Nobles Wrestling finishes first season training with SmartCourt technology

The Noble and Greenough School was the first high school in the country to add PlaySight technology for its varsity wrestling program before this season started. We recently caught up with head coach Charles Danhof to discuss the year and how PlaySight impact his team and their overall performance on the mats.

Charles, how long have you been working with the Nobles wrestling program?

This is my 2nd year.  In 2015-2016, Steve Toubman and I were co-head coaches. He still assists the program, and I am the head coach now.  We also have two other assistants, Kevin Gerhart and Steve Jordan, and a middle school coach, Eric Nguyen.

Tell us a bit about the school and the program and hits history.

Wrestling has been a sport at Nobles since 1947.  Since then, there has been a storied history with various New England place winners and some prep national place winners.  Since 1981, Steve Toubman has coached the team and brought with him great stability to the program, creating a rich set of loyal alums who have all been made better by their involvement in Nobles Wrestling.

How did you first hear about PlaySight? 

Our Athletic Director first hear about PlaySight because of its use by the Golden State Warriors.  As a basketball coach, he was intrigued by the program.

What went into the decision to add a SmartCourt to your facility?   

Permanently-installed high performance cameras capture all action from the mats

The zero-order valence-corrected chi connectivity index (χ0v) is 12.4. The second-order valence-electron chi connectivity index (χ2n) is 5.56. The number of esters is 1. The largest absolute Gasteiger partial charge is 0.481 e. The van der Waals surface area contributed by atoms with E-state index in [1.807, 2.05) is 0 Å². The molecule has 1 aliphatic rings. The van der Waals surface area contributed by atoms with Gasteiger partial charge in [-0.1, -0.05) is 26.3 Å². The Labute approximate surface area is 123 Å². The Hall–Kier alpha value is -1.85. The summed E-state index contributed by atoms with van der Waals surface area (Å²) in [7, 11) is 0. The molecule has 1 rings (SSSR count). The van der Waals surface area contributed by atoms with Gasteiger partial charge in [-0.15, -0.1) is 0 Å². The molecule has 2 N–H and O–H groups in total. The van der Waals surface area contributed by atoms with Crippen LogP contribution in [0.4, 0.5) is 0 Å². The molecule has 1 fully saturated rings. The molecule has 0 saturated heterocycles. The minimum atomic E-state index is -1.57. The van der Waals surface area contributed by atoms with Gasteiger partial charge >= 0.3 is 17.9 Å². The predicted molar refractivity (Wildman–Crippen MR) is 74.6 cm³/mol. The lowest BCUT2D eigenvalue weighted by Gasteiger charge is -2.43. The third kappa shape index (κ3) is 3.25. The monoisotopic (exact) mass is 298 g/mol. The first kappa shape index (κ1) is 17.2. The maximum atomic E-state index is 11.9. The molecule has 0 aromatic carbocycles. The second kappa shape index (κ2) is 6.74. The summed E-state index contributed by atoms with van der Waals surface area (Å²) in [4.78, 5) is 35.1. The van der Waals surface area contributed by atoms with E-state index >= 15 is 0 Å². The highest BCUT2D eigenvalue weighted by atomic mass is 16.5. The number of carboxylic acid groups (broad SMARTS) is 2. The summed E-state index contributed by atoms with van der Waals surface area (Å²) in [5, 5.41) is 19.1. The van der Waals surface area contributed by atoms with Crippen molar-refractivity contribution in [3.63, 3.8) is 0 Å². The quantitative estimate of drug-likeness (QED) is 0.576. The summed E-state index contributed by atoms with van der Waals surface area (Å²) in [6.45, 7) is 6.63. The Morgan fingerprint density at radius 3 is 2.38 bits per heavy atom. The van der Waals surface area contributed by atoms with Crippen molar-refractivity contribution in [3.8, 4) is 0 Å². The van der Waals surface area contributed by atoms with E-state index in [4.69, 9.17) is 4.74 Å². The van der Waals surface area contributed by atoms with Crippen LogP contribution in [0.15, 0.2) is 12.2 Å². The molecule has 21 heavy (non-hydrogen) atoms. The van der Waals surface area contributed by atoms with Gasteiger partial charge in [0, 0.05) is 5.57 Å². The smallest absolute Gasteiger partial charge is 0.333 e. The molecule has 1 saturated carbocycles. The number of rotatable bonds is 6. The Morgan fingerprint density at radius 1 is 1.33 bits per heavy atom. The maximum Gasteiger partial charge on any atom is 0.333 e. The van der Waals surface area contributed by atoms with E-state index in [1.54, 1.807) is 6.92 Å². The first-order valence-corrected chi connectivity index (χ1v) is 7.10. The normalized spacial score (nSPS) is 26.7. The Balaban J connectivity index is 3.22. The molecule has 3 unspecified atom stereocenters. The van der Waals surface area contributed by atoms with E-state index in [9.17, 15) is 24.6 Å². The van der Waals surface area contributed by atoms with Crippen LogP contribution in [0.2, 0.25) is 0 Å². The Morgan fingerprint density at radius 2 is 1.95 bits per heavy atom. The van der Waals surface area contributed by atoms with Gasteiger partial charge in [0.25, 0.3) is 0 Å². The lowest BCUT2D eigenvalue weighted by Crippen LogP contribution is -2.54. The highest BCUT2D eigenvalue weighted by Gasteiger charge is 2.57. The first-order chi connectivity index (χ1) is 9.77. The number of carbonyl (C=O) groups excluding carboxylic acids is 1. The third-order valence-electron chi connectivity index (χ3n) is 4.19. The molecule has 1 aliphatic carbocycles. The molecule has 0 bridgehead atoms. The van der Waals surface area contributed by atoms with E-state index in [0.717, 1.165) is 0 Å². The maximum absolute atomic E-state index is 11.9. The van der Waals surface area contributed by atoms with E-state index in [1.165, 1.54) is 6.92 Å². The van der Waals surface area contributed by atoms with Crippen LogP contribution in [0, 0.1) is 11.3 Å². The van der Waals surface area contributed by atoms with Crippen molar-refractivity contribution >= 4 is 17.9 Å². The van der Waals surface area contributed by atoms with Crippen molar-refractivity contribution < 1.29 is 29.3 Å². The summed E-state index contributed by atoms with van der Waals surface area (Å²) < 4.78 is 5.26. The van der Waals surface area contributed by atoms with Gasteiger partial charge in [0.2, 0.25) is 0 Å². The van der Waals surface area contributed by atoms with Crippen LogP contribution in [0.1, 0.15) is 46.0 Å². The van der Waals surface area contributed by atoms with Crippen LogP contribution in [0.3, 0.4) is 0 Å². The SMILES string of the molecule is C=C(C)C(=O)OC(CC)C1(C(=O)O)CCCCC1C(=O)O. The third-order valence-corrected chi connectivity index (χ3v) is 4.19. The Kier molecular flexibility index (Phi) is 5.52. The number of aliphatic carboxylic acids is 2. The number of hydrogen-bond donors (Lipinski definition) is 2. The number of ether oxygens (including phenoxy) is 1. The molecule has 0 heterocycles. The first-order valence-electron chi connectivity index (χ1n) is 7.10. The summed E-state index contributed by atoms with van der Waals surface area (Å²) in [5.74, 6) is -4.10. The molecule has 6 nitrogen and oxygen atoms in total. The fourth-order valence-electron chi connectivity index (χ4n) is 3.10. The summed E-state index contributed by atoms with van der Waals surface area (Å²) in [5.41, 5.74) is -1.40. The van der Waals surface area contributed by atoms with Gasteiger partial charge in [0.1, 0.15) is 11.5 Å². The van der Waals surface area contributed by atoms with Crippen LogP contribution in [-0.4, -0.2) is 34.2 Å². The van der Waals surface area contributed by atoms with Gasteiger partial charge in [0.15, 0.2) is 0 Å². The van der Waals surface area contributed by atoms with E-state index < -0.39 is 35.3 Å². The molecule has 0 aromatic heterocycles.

The AD met with a donor who wanted to contribute, and from there, the idea came to me and the other wrestling coaches.  We thought this technology had such potential for a wrestling team that we wanted to give it a try.

What role does real-time video play in wrestling? How about video and film review in general?  

Video review is so helpful in wrestling.  Wrestling is arguably the most nuanced sport there is in terms of the amount of moves you can hit on your opponent and the amount of moves that you might have to prepare to defend.  Being able to see body positioning is helpful in order to understand how to execute your offensive and defensive moves.  Some wrestlers work really well by feel; others work better after seeing.  During practice, we do not slow things down much, but we do on occasion for the wrestler that will learn best from seeing himself execute a technique.  After practice is where much of the learning comes in because any of the wrestlers can go back and review any moment in practice, to see himself or to watch a teammate execute a technique well.

Do you see technology having an impact on engagement on the mats and after practices/training sessions?   

Yes, in fact, some of the wrestlers started to watch clips from practice quite often.  They could watch the techniques that were shown on days they missed, and they could also go over concepts that they did not feel as confident about in practice.

Do you think by having film review, your wrestlers have an edge over the competition?   

Yes, they have one more tool that helps them to more quickly pick up technique. One of the new wrestlers to the team this year started talking to me about a move that I had taught, but then I realized that I taught the move during a practice when he was not in attendance.  Once I caught the discrepancy, he told me that he had watched PlaySight. I was pretty fired up that a first-year wrestler was back home watching practice on his own when he could have been doing many other things.

Players and coaches can review video after practices and sessions online or through the PlaySight app, where they can create custom clips, use performance analysis tools, and more.

 


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